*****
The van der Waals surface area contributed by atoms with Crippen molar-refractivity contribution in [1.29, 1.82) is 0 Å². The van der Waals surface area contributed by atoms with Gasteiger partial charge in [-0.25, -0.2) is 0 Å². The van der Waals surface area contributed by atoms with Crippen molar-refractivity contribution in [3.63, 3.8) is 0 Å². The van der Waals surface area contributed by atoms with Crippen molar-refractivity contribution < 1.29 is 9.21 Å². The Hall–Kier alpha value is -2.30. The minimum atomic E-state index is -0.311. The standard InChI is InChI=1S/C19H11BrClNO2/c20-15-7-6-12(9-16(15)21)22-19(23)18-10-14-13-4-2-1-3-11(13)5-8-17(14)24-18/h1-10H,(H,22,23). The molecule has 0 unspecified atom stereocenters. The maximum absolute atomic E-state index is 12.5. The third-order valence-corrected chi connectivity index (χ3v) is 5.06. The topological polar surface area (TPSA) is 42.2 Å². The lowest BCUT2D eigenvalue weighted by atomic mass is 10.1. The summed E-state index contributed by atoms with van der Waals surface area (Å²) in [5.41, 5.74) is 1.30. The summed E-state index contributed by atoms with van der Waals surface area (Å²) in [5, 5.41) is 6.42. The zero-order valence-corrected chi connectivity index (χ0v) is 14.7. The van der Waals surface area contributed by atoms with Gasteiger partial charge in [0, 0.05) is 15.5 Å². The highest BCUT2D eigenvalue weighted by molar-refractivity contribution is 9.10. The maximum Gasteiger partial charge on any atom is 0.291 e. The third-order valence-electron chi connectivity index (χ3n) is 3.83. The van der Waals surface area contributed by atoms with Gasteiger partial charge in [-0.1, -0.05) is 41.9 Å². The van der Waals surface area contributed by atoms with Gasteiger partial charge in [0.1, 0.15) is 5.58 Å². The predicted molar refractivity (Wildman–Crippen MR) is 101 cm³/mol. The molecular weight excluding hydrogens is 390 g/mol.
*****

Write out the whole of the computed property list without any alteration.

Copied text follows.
The van der Waals surface area contributed by atoms with Crippen molar-refractivity contribution in [1.29, 1.82) is 0 Å². The van der Waals surface area contributed by atoms with Gasteiger partial charge in [-0.25, -0.2) is 0 Å². The van der Waals surface area contributed by atoms with Crippen molar-refractivity contribution in [3.63, 3.8) is 0 Å². The van der Waals surface area contributed by atoms with Crippen molar-refractivity contribution < 1.29 is 9.21 Å². The Hall–Kier alpha value is -2.30. The minimum atomic E-state index is -0.311. The standard InChI is InChI=1S/C19H11BrClNO2/c20-15-7-6-12(9-16(15)21)22-19(23)18-10-14-13-4-2-1-3-11(13)5-8-17(14)24-18/h1-10H,(H,22,23). The molecule has 0 unspecified atom stereocenters. The maximum absolute atomic E-state index is 12.5. The third-order valence-corrected chi connectivity index (χ3v) is 5.06. The topological polar surface area (TPSA) is 42.2 Å². The lowest BCUT2D eigenvalue weighted by atomic mass is 10.1. The summed E-state index contributed by atoms with van der Waals surface area (Å²) in [5.41, 5.74) is 1.30. The summed E-state index contributed by atoms with van der Waals surface area (Å²) in [5, 5.41) is 6.42. The zero-order valence-corrected chi connectivity index (χ0v) is 14.7. The van der Waals surface area contributed by atoms with Gasteiger partial charge in [0, 0.05) is 15.5 Å². The highest BCUT2D eigenvalue weighted by molar-refractivity contribution is 9.10. The maximum Gasteiger partial charge on any atom is 0.291 e. The third-order valence-electron chi connectivity index (χ3n) is 3.83. The van der Waals surface area contributed by atoms with Gasteiger partial charge in [-0.1, -0.05) is 41.9 Å². The van der Waals surface area contributed by atoms with Gasteiger partial charge in [0.1, 0.15) is 5.58 Å². The predicted molar refractivity (Wildman–Crippen MR) is 101 cm³/mol. The molecular weight excluding hydrogens is 390 g/mol.